Making consistency safe again.
Distributed applications and web services, such as online stores or social networks, are expected to be scalable, available, responsive, and fault-tolerant. To meet these steep requirements in the face of high round-trip latencies, network partitions, server failures, and load spikes, applications use eventually consistent datastores that allow them to weaken the consistency of some data. However, making this transition is highly error-prone because relaxed consistency models are notoriously difficult to understand and test.
In this work, we propose a new programming model for distributed data that makes consistency properties explicit and uses a type system to enforce consistency safety. With the Inconsistent, Performance-bound, Approximate (IPA) storage system, programmers specify performance targets and correctness requirements as constraints on persistent data structures and handle uncertainty about the result of datastore reads using new consistency types. We implement a prototype of this model in Scala on top of an existing datastore, Cassandra, and use it to make performance/correctness tradeoffs in two applications: a ticket sales service and a Twitter clone. Our evaluation shows that IPA prevents consistency-based programming errors and adapts consistency automatically in response to changing network conditions, performing comparably to weak consistency and 2-10x faster than strong consistency.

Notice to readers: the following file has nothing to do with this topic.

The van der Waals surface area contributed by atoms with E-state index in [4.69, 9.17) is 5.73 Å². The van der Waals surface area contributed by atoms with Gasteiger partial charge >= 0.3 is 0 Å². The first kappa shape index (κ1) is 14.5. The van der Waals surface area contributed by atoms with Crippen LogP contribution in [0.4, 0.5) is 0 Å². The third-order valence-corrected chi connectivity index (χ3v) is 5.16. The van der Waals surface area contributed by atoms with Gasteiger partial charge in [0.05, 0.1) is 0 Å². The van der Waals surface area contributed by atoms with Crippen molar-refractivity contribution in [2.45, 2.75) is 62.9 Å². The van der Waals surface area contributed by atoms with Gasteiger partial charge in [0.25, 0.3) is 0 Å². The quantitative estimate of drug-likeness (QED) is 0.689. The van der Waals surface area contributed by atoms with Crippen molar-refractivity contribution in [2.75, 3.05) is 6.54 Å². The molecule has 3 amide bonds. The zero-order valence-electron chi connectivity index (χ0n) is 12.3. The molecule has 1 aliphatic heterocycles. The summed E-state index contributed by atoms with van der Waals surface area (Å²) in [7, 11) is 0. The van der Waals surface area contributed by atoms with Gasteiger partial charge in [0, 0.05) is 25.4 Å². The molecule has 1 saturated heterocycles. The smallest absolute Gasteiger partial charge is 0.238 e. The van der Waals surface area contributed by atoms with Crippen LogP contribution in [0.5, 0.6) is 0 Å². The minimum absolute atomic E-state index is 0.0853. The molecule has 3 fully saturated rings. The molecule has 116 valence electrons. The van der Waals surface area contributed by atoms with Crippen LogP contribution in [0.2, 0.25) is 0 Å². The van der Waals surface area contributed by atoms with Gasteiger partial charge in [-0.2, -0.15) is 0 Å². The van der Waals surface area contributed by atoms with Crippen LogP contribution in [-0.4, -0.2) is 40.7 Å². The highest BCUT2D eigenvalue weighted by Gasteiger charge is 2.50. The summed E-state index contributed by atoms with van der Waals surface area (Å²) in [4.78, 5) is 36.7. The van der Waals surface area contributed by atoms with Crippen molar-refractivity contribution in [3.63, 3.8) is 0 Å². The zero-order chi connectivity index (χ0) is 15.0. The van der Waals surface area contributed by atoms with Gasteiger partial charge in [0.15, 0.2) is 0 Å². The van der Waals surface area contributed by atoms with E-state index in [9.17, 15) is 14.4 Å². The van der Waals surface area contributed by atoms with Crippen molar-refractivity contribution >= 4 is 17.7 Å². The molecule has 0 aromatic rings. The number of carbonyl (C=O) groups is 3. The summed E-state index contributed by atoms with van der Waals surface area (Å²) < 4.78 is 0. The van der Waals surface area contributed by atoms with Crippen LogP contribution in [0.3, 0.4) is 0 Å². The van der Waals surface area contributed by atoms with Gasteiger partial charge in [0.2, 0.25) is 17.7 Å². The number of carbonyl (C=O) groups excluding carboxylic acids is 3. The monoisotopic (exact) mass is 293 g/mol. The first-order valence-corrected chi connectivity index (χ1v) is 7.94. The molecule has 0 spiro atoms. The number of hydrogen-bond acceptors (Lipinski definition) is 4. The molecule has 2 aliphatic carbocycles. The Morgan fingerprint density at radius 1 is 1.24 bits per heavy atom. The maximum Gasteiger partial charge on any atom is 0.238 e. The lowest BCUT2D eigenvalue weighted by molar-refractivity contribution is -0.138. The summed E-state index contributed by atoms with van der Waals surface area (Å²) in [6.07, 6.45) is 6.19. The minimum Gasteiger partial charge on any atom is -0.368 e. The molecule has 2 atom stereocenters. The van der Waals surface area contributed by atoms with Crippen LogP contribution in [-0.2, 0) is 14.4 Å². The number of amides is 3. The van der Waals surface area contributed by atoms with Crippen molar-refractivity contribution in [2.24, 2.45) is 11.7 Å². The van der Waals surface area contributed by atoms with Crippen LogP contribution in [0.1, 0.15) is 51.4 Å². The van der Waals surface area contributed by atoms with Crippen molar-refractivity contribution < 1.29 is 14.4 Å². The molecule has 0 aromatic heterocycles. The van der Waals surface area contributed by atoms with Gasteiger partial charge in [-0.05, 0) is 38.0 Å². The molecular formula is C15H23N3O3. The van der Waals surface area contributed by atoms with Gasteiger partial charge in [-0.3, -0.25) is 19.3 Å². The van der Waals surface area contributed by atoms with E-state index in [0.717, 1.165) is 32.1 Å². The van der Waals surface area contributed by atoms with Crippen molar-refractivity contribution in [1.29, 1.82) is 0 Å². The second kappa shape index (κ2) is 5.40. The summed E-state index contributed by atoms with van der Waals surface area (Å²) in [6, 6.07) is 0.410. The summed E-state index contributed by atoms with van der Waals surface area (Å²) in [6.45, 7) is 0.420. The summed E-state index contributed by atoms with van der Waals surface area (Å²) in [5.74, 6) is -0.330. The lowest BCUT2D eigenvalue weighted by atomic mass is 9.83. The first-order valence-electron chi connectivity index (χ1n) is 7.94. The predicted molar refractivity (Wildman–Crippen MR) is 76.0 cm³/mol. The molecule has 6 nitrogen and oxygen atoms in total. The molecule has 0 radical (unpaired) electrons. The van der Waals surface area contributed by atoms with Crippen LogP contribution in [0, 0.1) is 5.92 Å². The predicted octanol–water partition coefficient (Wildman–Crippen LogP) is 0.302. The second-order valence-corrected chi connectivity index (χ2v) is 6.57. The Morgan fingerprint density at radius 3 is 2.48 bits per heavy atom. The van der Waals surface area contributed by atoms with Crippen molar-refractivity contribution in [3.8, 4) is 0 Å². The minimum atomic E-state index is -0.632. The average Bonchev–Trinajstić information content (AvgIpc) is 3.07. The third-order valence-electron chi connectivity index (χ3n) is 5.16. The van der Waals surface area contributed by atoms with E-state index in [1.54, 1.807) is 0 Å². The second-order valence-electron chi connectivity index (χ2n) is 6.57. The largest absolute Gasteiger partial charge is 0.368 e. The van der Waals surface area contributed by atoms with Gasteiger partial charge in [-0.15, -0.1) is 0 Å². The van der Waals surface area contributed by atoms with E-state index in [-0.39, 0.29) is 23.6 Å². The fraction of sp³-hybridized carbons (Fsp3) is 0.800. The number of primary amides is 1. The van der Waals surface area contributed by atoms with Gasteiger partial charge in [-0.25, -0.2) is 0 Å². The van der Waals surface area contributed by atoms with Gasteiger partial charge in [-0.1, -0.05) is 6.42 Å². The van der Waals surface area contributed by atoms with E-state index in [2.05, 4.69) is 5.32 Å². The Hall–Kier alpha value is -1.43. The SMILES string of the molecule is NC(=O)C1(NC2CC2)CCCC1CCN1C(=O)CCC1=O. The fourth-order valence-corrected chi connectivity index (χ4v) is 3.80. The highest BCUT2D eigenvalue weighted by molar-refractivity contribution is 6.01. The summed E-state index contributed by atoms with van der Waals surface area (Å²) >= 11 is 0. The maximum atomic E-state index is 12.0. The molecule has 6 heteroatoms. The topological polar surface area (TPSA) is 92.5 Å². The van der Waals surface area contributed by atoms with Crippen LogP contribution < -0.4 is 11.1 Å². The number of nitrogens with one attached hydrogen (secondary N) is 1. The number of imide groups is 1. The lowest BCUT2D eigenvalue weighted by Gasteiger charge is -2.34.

Using abstract data types to expose application-level semantics in datastores.
Claret brings the clean abstractions of data structures and ADTs to the world of distributed key-value datastores. There is a new data storage model on the rise that bridges the gap between the restrictions of fully relational schemas and SQL, and the completely flat key-value stores. Data structure stores such as Redis, Riak, and Hyperdex allow programmers to build their persistent data out of whatever data structures make sense: lists, sets, maps, or more specialized data types. Programmers like it because it is simple to use and flexible, but allows them to leverage the power and reusability of the provided complex data structures.
Claret builds on this data structure storage, exposing the abstract semantics of these data types to the underlying distributed datastore to enable new optimizations. Crucially, by exposing the concurrency between commutative ADT operations that already exists in these applications, Claret can provide much stronger guarantees — serializable distributed transactions — with much less cost to throughput and latency than traditional systems. Our model allows programmers to either choose from a library of existing data types or extend the system with custom data types that specifically meet their application's needs, in order to expose the maximum amount of information to the system. Our prototype datastore implements optimizations that leverage this information, including abstract locks and transaction boosting, operation combining, and operation reordering or phasing.
Scaling irregular applications on commodity hardware.
Irregular applications are those that do lots of hard-to-predict, data-dependent, fine-grained memory accesses. Examples include graph analytics, molecular dynamics, circuit simulation, neuromorphic computation, and many more. The lack of spatial and temporal locality in these applications makes it difficult to scale them beyond a single node because commodity networks need large packets to get near their peak throughput. The goal of this project is to make it easier to develop and run those kinds of applications on large compute clusters. We see the same few tricks being implemented over and over when irregular applications are tuned for maximum performance, such as rewriting parts to buffer communication, using asynchronous callbacks to overlap communication and disk I/O with computation. In addition to being wasteful, this process can be error-prone.